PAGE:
KARACHI: “If they had done something earlier in the night, my son would have been alive today,” is the first thing Inayatullah Safdar’s mother, Erum, says on seeing a reporter step into her room.
On Tuesday morning charred remains of the seven cargo workers were retrieved from the cold-room facility 26 hours after they took refuge there when the airport came under attack. The families said that it was only after they staged a protest near the Star Gate that the authorities finally listened to their incessant pleas. Most of them stood there till late in the night as huge flames engulfed the warehouse “leading up to the cold-room facility in a corner”.
Sitting in a corner, huddled closely with her mother, Inayatullah’s sister refused to speak at first. The mother continued repeating that “it was pure negligence”. Living in Malir 2, Khokhrapar, the family was not done with the funeral rites till late afternoon and were waiting for their relatives to arrive.
Father of two, Inayatullah had been heading the administrative sector of the cargo area for six years. This is not the first tragedy for the family as Inayat’s father died in a similar way inside a ship a few years ago.
Two blocks away from Inayat’s home, 26-year-old Nabeel Ahmed’s family continued receiving relatives, friends and colleagues in their two-room apartment in Saudabad, Malir.
Nabeel was the first one to inform his family about an attack inside the airport. On Sunday, at 11:05pm, Nabeel’s sister Sana received a text message from him asking her whether there was a report of an attack by militants on TV channels. “We got worried because at the time not a single news channel had reported anything,” his sister said. Fifteen minutes later the news filtered in that the airport was in fact under attack by militants who were trying to get close to the planes parked on the tarmac.
|The cargo complex destroyed by the fire that erupted in the wake of the militant attack on Karachi airport on Sunday night.—Online|
“The last message that we received from him was that ‘I’m at a safe place, don’t worry about me’. We had been in contact with him till 4:15am. After that his mobile phone went off,” added his sister.
From inside the cold-room facility, Fareedullah Humayun was constantly in touch with the head of the workers union, Yunus Khan.
Speaking by telephone, Yunus told Dawn that he was on leave and was trying to help those trapped inside.
“Fareedullah told me that there were three terrorists inside the import operation warehouse which houses the cold-room facility. The warehouse is roughly 400 metres long, full of raw material, chemicals, machinery and medicines. There were 12 people from the cargo department inside the warehouse at the time — four of them managed to escape, one is still missing, and seven of them ran towards the cold-room storage,” he said.
Through the phone calls, Yunus continued giving directions to Fareedullah until one of the suicide bombers blew himself up.
The terrorists, he said, were constantly firing into the air and at anyone they thought posed a threat to them. “Fareedullah was also injured and told me that he slipped while running away from them. Of the three terrorists, one was shot by an ASF commando; another ran out, while the third one with a suicide vest blew himself up at around 3am, because of which the chemicals inside the warehouse caught fire. I lost touch with Fareedullah soon after that.”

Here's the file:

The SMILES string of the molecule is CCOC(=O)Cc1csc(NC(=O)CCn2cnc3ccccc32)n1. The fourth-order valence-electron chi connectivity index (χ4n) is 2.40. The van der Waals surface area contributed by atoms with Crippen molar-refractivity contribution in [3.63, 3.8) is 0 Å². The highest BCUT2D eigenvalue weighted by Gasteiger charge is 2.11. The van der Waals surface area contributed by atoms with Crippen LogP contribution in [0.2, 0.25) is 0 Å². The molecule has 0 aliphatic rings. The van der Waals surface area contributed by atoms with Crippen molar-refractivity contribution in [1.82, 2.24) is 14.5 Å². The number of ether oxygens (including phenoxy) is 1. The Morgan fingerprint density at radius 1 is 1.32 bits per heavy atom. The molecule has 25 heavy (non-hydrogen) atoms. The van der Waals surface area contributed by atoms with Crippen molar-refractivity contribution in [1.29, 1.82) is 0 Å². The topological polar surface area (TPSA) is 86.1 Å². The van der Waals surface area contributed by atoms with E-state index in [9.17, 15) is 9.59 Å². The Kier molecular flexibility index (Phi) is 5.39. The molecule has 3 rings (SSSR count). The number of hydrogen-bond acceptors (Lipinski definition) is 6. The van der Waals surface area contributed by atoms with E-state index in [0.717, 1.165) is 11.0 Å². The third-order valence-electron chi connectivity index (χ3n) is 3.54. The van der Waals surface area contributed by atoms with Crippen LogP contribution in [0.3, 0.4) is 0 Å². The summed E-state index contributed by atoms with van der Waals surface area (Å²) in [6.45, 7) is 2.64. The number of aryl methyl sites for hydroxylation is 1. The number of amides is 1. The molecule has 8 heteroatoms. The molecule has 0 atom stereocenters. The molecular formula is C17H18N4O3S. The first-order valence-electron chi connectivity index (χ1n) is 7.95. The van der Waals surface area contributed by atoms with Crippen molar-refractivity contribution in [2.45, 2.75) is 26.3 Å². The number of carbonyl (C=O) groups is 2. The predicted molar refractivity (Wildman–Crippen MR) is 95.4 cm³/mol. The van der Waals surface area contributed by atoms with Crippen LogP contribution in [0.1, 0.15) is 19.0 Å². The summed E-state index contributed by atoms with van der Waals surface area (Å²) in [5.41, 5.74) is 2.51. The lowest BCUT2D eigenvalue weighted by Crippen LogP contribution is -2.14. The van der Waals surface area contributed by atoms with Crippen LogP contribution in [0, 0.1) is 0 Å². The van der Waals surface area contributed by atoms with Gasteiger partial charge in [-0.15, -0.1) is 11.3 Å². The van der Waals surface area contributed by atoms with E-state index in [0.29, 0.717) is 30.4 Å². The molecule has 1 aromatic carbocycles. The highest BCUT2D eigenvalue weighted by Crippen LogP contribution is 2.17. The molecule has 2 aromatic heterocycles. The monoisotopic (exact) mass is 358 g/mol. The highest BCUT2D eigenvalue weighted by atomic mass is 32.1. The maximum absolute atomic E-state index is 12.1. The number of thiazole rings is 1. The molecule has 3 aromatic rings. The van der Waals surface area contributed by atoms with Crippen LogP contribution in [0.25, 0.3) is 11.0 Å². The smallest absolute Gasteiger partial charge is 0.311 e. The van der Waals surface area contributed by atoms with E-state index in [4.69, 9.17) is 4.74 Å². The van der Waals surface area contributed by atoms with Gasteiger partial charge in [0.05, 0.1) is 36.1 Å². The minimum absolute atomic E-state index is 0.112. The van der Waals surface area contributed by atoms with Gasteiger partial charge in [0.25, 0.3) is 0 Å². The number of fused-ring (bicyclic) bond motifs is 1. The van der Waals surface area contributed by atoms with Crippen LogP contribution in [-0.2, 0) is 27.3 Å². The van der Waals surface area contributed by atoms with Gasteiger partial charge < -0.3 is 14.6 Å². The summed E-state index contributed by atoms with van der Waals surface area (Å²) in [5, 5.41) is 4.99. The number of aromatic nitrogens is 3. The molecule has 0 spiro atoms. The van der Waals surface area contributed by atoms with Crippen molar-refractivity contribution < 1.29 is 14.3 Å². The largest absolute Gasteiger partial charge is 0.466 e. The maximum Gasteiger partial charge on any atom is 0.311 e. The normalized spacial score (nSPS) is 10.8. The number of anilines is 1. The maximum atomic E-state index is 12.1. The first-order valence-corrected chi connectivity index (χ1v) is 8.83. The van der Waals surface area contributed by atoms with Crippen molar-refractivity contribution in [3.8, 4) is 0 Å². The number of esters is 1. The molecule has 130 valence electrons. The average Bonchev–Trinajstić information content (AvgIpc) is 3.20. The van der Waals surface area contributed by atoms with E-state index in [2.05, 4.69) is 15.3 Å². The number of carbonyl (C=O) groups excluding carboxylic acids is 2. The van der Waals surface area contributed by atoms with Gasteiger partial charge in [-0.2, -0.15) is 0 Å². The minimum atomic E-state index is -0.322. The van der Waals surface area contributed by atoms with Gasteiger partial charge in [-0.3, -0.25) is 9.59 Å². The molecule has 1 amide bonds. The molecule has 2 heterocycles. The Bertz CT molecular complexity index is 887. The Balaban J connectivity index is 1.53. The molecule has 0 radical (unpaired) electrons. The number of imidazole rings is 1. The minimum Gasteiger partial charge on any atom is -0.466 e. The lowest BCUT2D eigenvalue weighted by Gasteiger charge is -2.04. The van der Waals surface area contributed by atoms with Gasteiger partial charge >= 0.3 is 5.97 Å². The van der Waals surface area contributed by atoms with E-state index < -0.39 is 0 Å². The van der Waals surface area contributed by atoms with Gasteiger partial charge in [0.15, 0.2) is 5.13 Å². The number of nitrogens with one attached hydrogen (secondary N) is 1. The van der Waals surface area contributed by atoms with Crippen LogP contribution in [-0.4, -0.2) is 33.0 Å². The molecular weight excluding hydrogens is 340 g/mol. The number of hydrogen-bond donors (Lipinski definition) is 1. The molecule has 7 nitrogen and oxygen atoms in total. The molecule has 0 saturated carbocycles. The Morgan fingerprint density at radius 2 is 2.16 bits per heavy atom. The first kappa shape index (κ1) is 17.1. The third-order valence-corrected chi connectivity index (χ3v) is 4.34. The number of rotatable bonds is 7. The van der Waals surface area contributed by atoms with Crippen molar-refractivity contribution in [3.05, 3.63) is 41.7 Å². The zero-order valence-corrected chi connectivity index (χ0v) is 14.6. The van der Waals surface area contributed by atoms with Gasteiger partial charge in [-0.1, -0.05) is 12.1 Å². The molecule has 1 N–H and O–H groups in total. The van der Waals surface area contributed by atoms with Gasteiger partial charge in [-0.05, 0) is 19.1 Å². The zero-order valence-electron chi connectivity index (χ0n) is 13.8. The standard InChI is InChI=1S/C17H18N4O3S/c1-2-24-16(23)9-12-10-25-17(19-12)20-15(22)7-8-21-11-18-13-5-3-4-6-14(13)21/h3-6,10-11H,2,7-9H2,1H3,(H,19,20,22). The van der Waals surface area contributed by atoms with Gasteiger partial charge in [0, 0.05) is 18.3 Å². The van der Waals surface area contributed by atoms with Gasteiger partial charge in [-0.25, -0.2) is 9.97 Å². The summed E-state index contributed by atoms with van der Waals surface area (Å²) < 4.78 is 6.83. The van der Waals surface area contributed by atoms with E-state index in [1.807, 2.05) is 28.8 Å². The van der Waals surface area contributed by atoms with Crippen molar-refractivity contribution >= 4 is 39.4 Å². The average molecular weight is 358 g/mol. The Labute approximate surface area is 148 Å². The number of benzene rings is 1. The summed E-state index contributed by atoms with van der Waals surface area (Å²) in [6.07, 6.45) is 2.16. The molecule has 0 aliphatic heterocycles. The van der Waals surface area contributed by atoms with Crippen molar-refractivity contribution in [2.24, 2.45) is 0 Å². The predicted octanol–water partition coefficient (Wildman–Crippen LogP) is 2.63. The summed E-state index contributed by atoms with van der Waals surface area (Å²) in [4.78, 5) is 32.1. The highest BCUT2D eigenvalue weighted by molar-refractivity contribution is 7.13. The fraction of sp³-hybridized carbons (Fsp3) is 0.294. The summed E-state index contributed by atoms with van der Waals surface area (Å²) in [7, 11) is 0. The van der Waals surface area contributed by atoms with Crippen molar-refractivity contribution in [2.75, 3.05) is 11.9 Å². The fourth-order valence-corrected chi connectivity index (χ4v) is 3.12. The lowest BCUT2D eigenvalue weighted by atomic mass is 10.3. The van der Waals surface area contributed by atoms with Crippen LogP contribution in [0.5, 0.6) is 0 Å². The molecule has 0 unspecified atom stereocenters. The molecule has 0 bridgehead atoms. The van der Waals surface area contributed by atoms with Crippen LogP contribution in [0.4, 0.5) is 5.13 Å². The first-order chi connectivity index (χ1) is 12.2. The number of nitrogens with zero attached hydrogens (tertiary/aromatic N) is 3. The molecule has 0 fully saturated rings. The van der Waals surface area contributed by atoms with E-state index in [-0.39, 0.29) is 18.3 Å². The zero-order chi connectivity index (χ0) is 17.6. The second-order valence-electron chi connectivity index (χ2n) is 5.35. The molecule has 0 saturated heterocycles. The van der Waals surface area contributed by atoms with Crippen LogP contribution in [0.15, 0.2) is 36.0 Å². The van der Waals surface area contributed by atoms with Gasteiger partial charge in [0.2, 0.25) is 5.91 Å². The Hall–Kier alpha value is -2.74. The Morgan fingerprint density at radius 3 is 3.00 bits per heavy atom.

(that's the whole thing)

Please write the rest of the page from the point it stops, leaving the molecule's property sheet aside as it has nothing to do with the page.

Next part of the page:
When Fareedullah didn’t receive his phone till 4:30am, Yunus went towards the warehouse with a few men to inquire what was happening.
|Pictures and ID cards of the victims of the cargo complex fire on display on Tuesday. —Online|
“There are two warehouses right next to each other. One is used for import operations and the other for delivery. The import operation warehouse caught fire. From there it engulfed the entire cold-room facility near it in flames, from where it went towards the delivery warehouse.”
The CAA director general, retired Air Marshal Mohammad Yusuf, however, said in a press statement that “the bodies were recovered from the warehouse and not from the cold-room facility”. But the family members of the victims refuted his statement calling it “a face-saving measure by them”.
The families of the workers having learnt of the fire tried to get inside the facility, but were stopped by security personnel.
“We understood that they had a bigger menace to deal with. But we were also pleading with the authorities to at least get the Civil Aviation Authority to do something,” said Sana.
Yunus added that after an hour-long wait they managed to get inside. “There were 10 fire tenders standing there, but as much as they tried to extinguish the fire, it aggravated further.”
On Tuesday morning, when the bodies of the seven workers were taken out, they were burnt beyond recognition. “We could only recognise three — Saifur Rehman from his height, Nabeel Ahmed from the chain he wore around his neck, and a slightly burnt picture of Inayatullah in his upper pocket helped us recognise him,” he added quietly.
Furthermore, when the bodies were taken to the Jinnah Postgraduate Medical Centre’s mortuary the doctors there gave them three choices. “Wait for the DNA samples report, which takes 21 days; bury the bodies near one another while waiting for the DNA reports, as we were told all of them were Muslims, so it shouldn’t matter who buried whom; to recognise the bodies — which is the most arduous task in such circumstances,” said Yunus.
All the family members decided to bury the dead and are now waiting for the DNA reports.
“As much as I hate myself for saying this, but who will help me run my household after Nabeel?” said his sister. “I’ll have to wait for the DNA samples report. This is the only proof I have that my brother is dead.”
Published in Dawn, June 11th, 2014